South Korean president’s treatments raise eyebrows

SEOUL: At the start of President Park Geun-Hye’s term, physician Kim Sang-Man was a frequent guest at Seoul’s Blue House, exempt from thorough security checks, giving injections derived from human placenta to South Korea’s most important patient.
Park’s frequent medical and cosmetic treatments, including shots administered without the supervision of her official doctors, have been revealed in detail during investigations into a sweeping corruption scandal that is poised to cost her the presidency, raising questions over their safety and efficacy.
It has also fuelled criticism that doctors not appointed by the presidential office treated her over an extended period and continued to do so even after medical staff at her official Blue House residence became aware.
“We’re talking about the president, not just anybody, so the official doctor has to be consulted and then make the decision,” said Shin Hyun-Dai, who served as a Blue House doctor for former President Roh Moo-Hyun from 2003 to 2008.
“The official doctor needs to know even about pills given for indigestion. This is nonsense,” said Shin, who practises Oriental medicine.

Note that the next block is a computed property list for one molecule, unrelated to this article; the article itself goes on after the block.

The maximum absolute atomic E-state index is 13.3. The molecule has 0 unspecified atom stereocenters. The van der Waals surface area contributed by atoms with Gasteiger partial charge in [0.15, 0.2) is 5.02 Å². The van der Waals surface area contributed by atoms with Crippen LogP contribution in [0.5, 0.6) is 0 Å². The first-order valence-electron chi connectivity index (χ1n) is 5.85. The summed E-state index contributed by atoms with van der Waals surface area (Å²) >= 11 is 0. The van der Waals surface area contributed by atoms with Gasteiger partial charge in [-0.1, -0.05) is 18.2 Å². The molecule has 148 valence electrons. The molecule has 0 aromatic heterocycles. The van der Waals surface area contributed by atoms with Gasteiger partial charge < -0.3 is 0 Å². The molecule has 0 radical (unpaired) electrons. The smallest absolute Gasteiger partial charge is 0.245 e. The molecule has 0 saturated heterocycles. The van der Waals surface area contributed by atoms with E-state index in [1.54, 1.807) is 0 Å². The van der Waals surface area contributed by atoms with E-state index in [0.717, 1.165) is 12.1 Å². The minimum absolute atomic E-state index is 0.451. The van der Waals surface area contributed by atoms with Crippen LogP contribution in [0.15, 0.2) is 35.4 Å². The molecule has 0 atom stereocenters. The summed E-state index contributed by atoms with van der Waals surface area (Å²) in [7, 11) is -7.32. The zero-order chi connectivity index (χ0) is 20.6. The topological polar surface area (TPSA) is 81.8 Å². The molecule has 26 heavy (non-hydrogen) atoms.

Kim said Park, who is 64 and has never married, suffered from insomnia and often became fatigued. He said he had gone into the Blue House to see Park a few times before being named a “consulting Blue House doctor” in August 2013, and several times after that.
He said he would visit Park’s residential quarters after his shift at a clinic, when the president’s medical staff were off duty.
“I would get a call that she is not well, and I would go in,” Kim told a parliamentary hearing this week.
Kim said he would give Park placenta extract injections, which are administered subcutaneously, or just under the outer layer of skin.
“Usually doctors treat illnesses but my speciality is I try to manage the condition before an illness,” he said.
More common in East Asia than in the West, placental extract treatments have recently become popular in South Korea, but many doctors remain sceptical.
Huh Kap-Bum, an endocrinologist who was former President Kim Dae-Jung’s official doctor from 1998 to 2002, said it would have been less controversial if Park had chosen to consult her official doctors for the same treatment.
But, he added: “I would have said to the president, no, because they are not proven safe.”
Park’s medical treatments had been shrouded in secrecy.
Kim had been a staff physician at Chaum, a clinic known for its detox and beauty care services, where Park was treated under a pseudonym before she was elected in December 2012, according to the clinic’s president.
The Health Ministry has said prescriptions for an intravenous glucose and vitamin mix were issued for Park from 2012 to 2014, but that a Chaum doctor had fabricated records to show them as written for Park’s friend Choi Soon-Sil.
Human placental extract therapy has been around for half a century in Japan, where the government approves its use in liver treatments and to ease symptoms of the menopause. — Reuters